"Sure, no problem, Liz," Gabrielle agreed. The other woman rushed off, and Gabrielle dumped her stuff on a seat.

"We're just about to-"

"Gabrielle!" Light pattering footsteps, and another woman appeared from backstage. Standing on the stage, she shaded her eyes with one hand and peered into the audience. Spying Gabrielle, she made for the steps that led down.

"Gabri-ELLE, omigod," she twittered as she approached. "Like, you totally used the herbal shampoo I gave you! Look at your awesome shine!" She fluffed Gabrielle's hair delightedly. The playwright smiled and nodded tolerantly.

"Yes, thank you, Amanda. It's good stuff."

"The best, babe!" She made a show of noticing Luther for the first time. "Whoa, like, what have we here?" She nudged Gabrielle in the arm and winked. "I so didn't know you did boys!"

Gabrielle rolled her eyes slightly, but she was smiling. "Amanda, this is Luther. He's a friend of mine and Xena's. Amanda plays the lead role," she explained to him.

"Pleased to meet you." Luther was mesmerized. Amanda's golden ringlets cascaded to her shoulders, reflecting the dim house lighting in mini-rainbows. Her low-cut blouse, a frilly pink thing, exposed more cleavage than he had ever seen outside of an airbrushed magazine, and underneath that, her long shapely legs made his gut tighten. He thought he might pass out from physical contact with this vision of loveliness, but he took her proffered hand and recklessly brought it to his lips. She giggled enticingly.

"Hey, he's cute. Let me know when you're, like, done with him, okay?" She nudged Gabrielle again, and giggled again, to show she was joking ... maybe. Then she grabbed Gabrielle's wrist and stared at her watch.

"Whoa, gotta bail! See you in ten!" She turned and floated off, calling, "Way, like who's seen my makeup kit?"

Gabrielle turned to Luther, noticing his dry mouth and slightly glazed eyes. "Oh, don't worry," she said dismissively. "All men have that reaction to Amanda."

"She's...." He shook his head, at a loss for words.

"I know, I know. You should have seen it last year when she played Diana in Gilbert and Sullivan's 'Thespis,'" Gabrielle commented, rolling her eyes again. "There wasn't a man in the audience without a hard-on."

"Um, I can see that," he replied, wetting his lips. "Can I sit here?"

"Oh, sure, sit wherever," Gabrielle said amiably, waving a hand at the empty seats. "We'll be getting going any minute now."

The short woman in charge of lighting returned a moment later, and Gabrielle was spirited away. Luther sat quietly in the dim theatre, watching techies haul furniture onto the stage while two men in police uniforms went over their lines.

The rehearsal got underway soon enough, and the combination of Gabrielle's frequent interruptions and the dazzling sight of Amanda under all those lights was enough to keep Luther interested. It had been about half an hour when he sensed movement beside him in the darkness, and turned to see Ian sliding into the next seat.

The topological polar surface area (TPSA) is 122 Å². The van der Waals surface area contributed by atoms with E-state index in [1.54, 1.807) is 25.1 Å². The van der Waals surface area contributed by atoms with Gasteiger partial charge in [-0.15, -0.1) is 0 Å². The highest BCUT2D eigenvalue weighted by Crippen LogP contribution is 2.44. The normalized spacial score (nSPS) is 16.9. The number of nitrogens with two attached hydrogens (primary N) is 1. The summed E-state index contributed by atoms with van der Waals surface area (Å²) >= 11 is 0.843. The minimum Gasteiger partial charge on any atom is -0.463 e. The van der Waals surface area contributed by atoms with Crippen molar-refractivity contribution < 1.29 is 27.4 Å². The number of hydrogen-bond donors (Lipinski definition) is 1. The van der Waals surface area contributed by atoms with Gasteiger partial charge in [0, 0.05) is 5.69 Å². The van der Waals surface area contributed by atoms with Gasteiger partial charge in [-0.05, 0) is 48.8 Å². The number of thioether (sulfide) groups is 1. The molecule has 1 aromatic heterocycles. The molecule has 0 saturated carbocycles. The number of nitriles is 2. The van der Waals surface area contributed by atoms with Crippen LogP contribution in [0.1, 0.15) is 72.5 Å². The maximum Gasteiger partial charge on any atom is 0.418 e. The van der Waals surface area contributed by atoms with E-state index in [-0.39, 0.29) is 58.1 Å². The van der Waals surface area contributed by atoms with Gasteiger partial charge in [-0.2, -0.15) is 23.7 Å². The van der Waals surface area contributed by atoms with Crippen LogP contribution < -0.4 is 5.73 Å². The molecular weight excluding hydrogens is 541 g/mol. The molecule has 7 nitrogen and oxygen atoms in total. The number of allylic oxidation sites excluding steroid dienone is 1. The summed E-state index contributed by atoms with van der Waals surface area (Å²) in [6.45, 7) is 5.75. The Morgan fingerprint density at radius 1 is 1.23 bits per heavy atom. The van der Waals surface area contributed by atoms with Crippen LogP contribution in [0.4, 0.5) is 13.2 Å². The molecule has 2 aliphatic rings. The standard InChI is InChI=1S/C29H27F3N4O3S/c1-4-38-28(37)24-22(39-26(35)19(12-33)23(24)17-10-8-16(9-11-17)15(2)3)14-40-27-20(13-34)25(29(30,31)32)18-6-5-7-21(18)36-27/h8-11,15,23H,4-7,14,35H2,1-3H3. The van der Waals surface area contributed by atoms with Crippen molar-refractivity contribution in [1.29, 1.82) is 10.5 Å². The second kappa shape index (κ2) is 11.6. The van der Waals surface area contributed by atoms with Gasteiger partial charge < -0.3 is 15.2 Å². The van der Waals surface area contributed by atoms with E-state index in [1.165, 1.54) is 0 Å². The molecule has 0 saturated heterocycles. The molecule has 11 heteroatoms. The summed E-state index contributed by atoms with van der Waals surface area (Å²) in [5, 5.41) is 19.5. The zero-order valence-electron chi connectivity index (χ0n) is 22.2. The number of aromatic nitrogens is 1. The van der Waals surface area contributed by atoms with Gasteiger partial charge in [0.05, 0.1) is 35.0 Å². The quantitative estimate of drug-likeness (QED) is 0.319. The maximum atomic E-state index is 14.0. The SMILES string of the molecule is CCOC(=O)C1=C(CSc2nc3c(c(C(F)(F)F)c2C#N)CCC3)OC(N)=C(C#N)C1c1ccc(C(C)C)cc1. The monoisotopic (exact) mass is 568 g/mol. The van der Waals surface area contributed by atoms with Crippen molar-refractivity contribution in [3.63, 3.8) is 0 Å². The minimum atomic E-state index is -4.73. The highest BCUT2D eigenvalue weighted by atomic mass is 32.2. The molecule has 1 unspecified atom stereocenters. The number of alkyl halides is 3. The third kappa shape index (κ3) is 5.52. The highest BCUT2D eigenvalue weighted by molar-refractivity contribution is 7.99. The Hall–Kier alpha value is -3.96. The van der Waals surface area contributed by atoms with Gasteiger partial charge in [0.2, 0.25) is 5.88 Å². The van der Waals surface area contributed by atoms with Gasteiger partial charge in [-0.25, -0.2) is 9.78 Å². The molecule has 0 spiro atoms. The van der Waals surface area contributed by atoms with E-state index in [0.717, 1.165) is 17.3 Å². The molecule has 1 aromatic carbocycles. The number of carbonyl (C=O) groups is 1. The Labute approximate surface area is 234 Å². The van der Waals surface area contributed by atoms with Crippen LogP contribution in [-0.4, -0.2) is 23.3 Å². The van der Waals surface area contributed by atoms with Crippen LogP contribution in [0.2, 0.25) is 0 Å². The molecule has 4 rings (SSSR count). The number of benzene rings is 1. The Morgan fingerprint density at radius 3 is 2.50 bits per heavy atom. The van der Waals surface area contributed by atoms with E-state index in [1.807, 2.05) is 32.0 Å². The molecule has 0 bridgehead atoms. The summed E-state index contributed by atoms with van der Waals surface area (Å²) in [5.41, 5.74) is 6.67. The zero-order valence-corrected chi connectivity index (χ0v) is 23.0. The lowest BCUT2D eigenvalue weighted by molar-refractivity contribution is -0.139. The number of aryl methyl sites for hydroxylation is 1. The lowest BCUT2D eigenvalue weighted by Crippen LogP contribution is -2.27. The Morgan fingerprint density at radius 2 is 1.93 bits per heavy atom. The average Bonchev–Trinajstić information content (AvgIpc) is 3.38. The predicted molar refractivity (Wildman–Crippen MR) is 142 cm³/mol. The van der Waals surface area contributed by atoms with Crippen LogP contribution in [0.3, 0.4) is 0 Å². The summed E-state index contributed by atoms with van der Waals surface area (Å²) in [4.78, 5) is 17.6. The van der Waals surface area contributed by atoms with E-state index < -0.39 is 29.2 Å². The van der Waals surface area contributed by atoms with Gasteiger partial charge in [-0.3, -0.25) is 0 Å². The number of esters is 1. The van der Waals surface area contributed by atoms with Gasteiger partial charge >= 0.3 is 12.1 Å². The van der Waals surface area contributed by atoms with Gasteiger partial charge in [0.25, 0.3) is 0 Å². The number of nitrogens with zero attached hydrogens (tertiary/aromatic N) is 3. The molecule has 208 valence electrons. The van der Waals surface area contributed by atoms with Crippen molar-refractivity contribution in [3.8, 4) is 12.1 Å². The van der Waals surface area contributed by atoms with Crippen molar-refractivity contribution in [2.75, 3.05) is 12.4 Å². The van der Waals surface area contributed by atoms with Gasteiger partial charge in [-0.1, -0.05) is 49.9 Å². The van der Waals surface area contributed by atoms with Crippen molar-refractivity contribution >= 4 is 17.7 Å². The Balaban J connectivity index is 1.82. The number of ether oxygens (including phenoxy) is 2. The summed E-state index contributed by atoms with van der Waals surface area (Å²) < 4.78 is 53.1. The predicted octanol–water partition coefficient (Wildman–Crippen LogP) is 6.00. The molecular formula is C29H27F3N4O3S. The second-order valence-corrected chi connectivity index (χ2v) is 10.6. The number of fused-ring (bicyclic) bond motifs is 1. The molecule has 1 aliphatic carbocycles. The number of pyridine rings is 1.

"Long time," the short blond commented tersely by way of greeting, and jerked his head toward Gabrielle, who was in the midst of demonstrating how she wanted a line spoken. "How's she?"

"I don't know," Luther said, momentarily taken aback by the flood of sensory memory that heated his skin. He was glad for the camouflage of the lowered lighting. "She, um-" He cleared his throat and tried again. "She seems to be holding up. She puts up a good facade."

"Yeah, she's great at that," Ian agreed with a small scowl. "Did she tell you anything? About what happened?"

"A little." Luther looked over at the redhead again; she was quiet now, watching the action unfold onstage. He looked back at Ian. "You're really worried, huh?"

Ian shrugged heavily. "Well, they're both miserable, and it sucks," he replied. Luther mirrored his scowl, and both fell silent.

When the rehearsal was over, most of the participants headed over to the Border Cafe for a late dinner and drinks. Gabrielle invited Luther along, but he felt too much of an outsider amongst the thespians, so he begged off. Ian, who was joining the party, stopped him as he was heading back toward his dorm.

"Hey, don't go too far, okay?"

"What do you mean?" Luther asked, looking down at the shorter man and resisting another uncomfortable flash of memory.

"If Gabrielle confided in you once, she might want to do it again. Just don't disappear, in case she needs to talk." Ian's manner was almost brusque; there was a hint of intensity behind his words that made Luther wonder what else was going on.

"I'm not going anywhere. I have finals just like everyone else," he said. Ian seemed to accept this; he nodded and turned away.

"Good, see you around then," he tossed over his shoulder, and they parted ways.

Author's Note: "amanda" is the participial or gerundive form of the Latin verb "amo," and therefore its literal translation is "loving," or less literally "one who loves/is loved."

-->Go to next part
topTop of this page
<----Back to Xena writings page
homeBack to EnglishChick.com


joan the english chick
Last updated 8 June 1998